Where fish ends, tetrapod begins. My favourite fish fossil


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It's not a fish that you can buy, and it's not a fish that even exists any more, but for evolutionary scientists, Tiktaalik roseae is one of the most important fish there was.

Evolution is notoriously riddled with holes in its fossil record, although these gaps are filling day by day as new evidence is found. Those that wish to decry evolution as false often like to jump on these omissions and cite them as inexplicable flaws in the theory.

It was out of such a case that the search for Tiktaalik began. Fossil history clearly showed that lobe finned fish – the Sarcopterygii – were abundant 380 million years ago, and that the first land dwelling tetrapod existed 363 million years ago, but what was lacking was a bridge between the two worlds.

By researching the geology of the time, scientists were able to calculate where such a creature should exist, if it had existed at all. Expanding on this, they could approximate where in the modern world such fossil sites might be found, sites that represent the habitat that these creatures would have lived in, which were in this case winding lowland streams in near equatorial regions.

In the event, the site where this evolutionary missing link was found turned out to be Arctic Canada. Million of years of continental drift had moved the fish’s remains over vast distances, but they remained intact.

Tiktaalik filled the void perfectly. Dated at 375 million years old, these creatures were fish, but they shared many features with tetrapods; they were more like ‘fishapods.’ They had scales and gills, and the fins of a fish, but also had less fishy features; ribs, shoulder bones, even a movable head which is not only something that modern fish lack, but would have given the Tiktaalik a predatory advantage over their static necked rivals.

Like many beasts of this time period, Tiktaalik were big. Small fossils have been found, representing fish of around 3ft long, where larger fragments indicate individuals that maybe reached 9ft. Armed with a flotilla of teeth, with flattened head, and eyes mounted firmly atop, they would have looked more akin to crocodiles than any fish we know.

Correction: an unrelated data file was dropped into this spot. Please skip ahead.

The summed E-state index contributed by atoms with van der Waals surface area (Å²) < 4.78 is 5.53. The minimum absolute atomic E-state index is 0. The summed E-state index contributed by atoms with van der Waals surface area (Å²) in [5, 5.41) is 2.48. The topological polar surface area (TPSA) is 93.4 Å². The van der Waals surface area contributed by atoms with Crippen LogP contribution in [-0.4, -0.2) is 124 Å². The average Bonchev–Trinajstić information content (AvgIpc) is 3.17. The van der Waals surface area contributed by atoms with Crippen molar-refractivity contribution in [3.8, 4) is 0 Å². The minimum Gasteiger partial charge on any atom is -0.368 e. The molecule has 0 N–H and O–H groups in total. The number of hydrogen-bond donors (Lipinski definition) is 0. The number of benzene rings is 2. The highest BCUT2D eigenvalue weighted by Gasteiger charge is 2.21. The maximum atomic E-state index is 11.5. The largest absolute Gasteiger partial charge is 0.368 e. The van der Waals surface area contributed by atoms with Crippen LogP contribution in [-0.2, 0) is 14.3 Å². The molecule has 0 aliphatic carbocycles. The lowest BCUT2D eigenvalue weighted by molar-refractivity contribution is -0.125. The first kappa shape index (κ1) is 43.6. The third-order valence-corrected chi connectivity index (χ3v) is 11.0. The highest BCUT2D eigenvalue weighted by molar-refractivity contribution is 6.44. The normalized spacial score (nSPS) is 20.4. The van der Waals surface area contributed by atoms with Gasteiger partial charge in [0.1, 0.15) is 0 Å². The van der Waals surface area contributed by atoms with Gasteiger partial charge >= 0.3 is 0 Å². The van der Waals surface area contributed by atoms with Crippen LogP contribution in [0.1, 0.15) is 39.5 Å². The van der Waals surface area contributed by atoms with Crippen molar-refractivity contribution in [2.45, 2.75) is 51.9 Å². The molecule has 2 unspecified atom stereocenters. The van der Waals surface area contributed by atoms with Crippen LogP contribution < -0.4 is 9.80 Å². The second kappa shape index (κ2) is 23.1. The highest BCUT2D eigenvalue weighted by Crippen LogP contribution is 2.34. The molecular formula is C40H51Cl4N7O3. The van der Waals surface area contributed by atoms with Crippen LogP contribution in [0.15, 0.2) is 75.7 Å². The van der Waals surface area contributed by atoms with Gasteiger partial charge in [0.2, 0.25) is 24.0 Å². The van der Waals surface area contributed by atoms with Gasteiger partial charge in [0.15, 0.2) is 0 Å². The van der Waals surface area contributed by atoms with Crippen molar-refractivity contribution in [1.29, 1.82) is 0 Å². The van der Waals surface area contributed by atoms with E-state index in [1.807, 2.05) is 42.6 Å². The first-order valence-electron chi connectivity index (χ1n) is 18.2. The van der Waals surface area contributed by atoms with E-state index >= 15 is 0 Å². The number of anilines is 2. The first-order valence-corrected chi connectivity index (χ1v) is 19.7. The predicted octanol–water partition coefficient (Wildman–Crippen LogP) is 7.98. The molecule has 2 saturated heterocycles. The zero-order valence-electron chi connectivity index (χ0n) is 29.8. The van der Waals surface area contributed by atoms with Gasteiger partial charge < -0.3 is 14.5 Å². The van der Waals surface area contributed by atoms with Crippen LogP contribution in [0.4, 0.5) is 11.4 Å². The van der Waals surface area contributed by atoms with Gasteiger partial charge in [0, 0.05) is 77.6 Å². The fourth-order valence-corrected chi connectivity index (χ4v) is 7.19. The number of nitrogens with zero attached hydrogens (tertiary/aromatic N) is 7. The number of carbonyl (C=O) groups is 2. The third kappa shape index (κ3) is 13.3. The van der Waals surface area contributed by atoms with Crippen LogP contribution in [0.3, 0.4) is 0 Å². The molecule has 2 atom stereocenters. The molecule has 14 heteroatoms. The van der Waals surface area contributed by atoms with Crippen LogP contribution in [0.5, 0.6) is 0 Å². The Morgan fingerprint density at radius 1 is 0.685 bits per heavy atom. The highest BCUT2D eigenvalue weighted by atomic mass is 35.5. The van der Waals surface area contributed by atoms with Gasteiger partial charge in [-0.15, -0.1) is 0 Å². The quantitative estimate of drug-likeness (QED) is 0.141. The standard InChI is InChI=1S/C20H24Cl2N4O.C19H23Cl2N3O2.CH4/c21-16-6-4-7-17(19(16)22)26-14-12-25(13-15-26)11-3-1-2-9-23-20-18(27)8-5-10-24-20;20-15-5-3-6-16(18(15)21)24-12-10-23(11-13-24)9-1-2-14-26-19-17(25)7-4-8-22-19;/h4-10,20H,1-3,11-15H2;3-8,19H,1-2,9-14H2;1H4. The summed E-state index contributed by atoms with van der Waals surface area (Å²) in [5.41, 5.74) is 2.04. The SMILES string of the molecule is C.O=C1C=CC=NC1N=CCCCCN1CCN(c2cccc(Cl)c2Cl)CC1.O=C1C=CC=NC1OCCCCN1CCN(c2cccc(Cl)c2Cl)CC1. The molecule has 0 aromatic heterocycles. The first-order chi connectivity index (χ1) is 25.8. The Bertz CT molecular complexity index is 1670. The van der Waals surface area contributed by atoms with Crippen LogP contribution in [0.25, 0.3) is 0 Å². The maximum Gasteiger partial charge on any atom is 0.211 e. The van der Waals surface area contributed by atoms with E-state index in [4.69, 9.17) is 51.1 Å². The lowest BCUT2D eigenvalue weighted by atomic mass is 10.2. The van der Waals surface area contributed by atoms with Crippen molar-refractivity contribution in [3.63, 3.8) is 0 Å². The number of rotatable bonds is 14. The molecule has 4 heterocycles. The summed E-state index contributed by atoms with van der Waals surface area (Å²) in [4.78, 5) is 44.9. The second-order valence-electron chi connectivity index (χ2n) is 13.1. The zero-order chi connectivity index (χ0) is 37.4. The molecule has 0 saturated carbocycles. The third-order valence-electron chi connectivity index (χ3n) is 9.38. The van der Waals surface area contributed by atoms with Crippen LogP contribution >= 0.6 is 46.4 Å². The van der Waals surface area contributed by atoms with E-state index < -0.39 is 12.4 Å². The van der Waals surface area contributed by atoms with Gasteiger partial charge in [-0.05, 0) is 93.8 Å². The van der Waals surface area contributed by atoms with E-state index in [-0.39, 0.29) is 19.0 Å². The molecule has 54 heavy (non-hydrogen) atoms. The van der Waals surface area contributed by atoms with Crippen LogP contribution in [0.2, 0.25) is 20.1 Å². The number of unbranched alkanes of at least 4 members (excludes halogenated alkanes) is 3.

Most remarkable of all, even more so than Tiktaalik’s spiracle breathing holes, or swimbladder derived lungs, is the bone structure within the fins. Tiktaalik had developed not only the joints that constitute a wrist, but also finger bones.

These bones should not be confused with the more powerful and weight-bearing structures of true tetrapods, but still conferred Tiktaalik with an advantage over its rivals. It could prop itself up in waters that likely became excessively hot and oxygen deficient, and it would have been able to hold itself into position in strong currents.

Still classed within the Sarcopterygii, modern relatives of Tiktaalik include the equally ancient coelacanth, as well as more familiar species like lungfish.

So does this mean that we are directly descended from Tiktaalik? Probably not, but the existence of this fishapod shows that intermediate evolutionary stages were not only possible, but actively developing over this time period all of those millions of years ago. For an advocate of evolution like myself, Tiktaalik could quite possibly turn out to be one the most amazing fish I’ll never meet.

And to my fellow evolutionists, I’d invite you to take a moment out, and nurture your inner fish…

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